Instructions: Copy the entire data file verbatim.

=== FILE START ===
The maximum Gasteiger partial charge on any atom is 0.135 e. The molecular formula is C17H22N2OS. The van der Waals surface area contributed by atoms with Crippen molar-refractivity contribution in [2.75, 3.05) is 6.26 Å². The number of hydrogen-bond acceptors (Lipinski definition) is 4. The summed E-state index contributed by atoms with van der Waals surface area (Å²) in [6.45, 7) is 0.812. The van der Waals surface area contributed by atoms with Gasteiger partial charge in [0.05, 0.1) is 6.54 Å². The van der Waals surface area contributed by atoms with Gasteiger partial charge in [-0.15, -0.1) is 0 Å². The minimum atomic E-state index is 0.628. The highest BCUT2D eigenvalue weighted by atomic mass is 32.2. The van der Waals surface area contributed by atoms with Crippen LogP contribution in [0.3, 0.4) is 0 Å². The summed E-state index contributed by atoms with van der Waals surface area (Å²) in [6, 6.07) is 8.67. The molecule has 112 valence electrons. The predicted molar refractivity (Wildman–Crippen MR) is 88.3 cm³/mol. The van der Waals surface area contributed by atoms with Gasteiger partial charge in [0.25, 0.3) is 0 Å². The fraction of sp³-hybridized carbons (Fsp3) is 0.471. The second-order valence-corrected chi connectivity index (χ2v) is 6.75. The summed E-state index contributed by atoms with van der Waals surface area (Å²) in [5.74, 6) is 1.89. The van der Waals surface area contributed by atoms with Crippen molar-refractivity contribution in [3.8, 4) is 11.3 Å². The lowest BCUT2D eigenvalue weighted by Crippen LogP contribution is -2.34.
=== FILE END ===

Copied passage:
The maximum Gasteiger partial charge on any atom is 0.135 e. The molecular formula is C17H22N2OS. The van der Waals surface area contributed by atoms with Crippen molar-refractivity contribution in [2.75, 3.05) is 6.26 Å². The number of hydrogen-bond acceptors (Lipinski definition) is 4. The summed E-state index contributed by atoms with van der Waals surface area (Å²) in [6.45, 7) is 0.812. The van der Waals surface area contributed by atoms with Gasteiger partial charge in [0.05, 0.1) is 6.54 Å². The van der Waals surface area contributed by atoms with Gasteiger partial charge in [-0.15, -0.1) is 0 Å². The minimum atomic E-state index is 0.628. The highest BCUT2D eigenvalue weighted by atomic mass is 32.2. The van der Waals surface area contributed by atoms with Crippen LogP contribution in [0.3, 0.4) is 0 Å². The summed E-state index contributed by atoms with van der Waals surface area (Å²) in [6, 6.07) is 8.67. The molecule has 112 valence electrons. The predicted molar refractivity (Wildman–Crippen MR) is 88.3 cm³/mol. The van der Waals surface area contributed by atoms with Gasteiger partial charge in [0.25, 0.3) is 0 Å². The fraction of sp³-hybridized carbons (Fsp3) is 0.471. The second-order valence-corrected chi connectivity index (χ2v) is 6.75. The summed E-state index contributed by atoms with van der Waals surface area (Å²) in [5.74, 6) is 1.89. The van der Waals surface area contributed by atoms with Crippen molar-refractivity contribution in [3.8, 4) is 11.3 Å². The lowest BCUT2D eigenvalue weighted by Crippen LogP contribution is -2.34.